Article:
For me, The Magnolia Electric Co. is not just Molina’s magnum opus, it’s the best album of 2003 and one of the greatest albums of all time. I can’t think of many other records that command such reverence, that elicit such a profound emotional reaction, that so brilliantly match their sound to their subject matter. Released 20 years ago this Saturday, Magnolia has aged magnificently. Its influence can be heard across the musical landscape — spawning covers by the likes of Amanda Shires and Kevin Morby & Waxahatchee and leaving an unmistakable imprint on MJ Lenderman — yet the particular language and aesthetic conjured here has never been repeated. The album took on new dimensions of tragic beauty in 2013, when Molina died from organ failure stemming from alcoholism. But well before its creator passed away, Magnolia felt like a sacred document, a beleaguered miracle. At the time, I couldn’t believe an album like this existed. I’m still not sure I can.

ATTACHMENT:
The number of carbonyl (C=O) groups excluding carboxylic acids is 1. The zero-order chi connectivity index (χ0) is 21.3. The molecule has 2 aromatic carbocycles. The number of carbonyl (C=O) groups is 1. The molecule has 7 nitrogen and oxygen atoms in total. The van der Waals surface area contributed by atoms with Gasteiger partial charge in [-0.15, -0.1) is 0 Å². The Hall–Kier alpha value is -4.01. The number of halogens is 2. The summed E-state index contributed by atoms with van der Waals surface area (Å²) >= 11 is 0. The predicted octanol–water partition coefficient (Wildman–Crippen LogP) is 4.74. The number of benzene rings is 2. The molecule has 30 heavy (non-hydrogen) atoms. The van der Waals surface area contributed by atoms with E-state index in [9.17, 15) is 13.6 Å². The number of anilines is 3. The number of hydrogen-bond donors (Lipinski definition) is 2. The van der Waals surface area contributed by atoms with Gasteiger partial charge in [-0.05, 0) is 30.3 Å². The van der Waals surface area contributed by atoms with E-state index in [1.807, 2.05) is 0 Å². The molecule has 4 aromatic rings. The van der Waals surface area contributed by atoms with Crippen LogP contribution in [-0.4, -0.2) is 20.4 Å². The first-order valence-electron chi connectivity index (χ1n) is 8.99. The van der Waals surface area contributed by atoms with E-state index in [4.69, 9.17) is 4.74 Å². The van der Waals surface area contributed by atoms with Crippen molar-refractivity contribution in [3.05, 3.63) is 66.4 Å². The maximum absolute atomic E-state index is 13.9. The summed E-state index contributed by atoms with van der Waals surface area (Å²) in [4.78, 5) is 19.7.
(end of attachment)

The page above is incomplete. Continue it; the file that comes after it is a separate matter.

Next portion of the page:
From start to finish, The Magnolia Electric Co. is triumphantly bleak. Leaning into a drawl that likely traces back to his parents’ roots in West Virginia, Molina bellows vividly, with a sort of defeated resolve, about heartbreak and alienation and despair. There’s a desperation in his voice that goes beyond performance, from his blunt opening utterance “The whole place is dark!” to the climactic moment when he howls, “Hold on, Magnolia/ I think it’s almost time!” In the third quarter of the album, he turns over one song apiece to Chicago country singer Lawrence Peters and UK indie-folk singer Scout Niblett, who maintain Molina’s depth and pathos; Peters’ loping, sad-eyed baritone stands in striking contrast to Niblett’s piercing soprano wail. It all adds up to a portrait of a forsaken landscape where people are just barely hanging on, where you’re more likely to encounter a specter on the highway than hear from a neglectful God. Though not a concept album, Magnolia takes on a sense of place, a sort of mythic post-industrial wasteland populated by weathered souls and wayward spirits.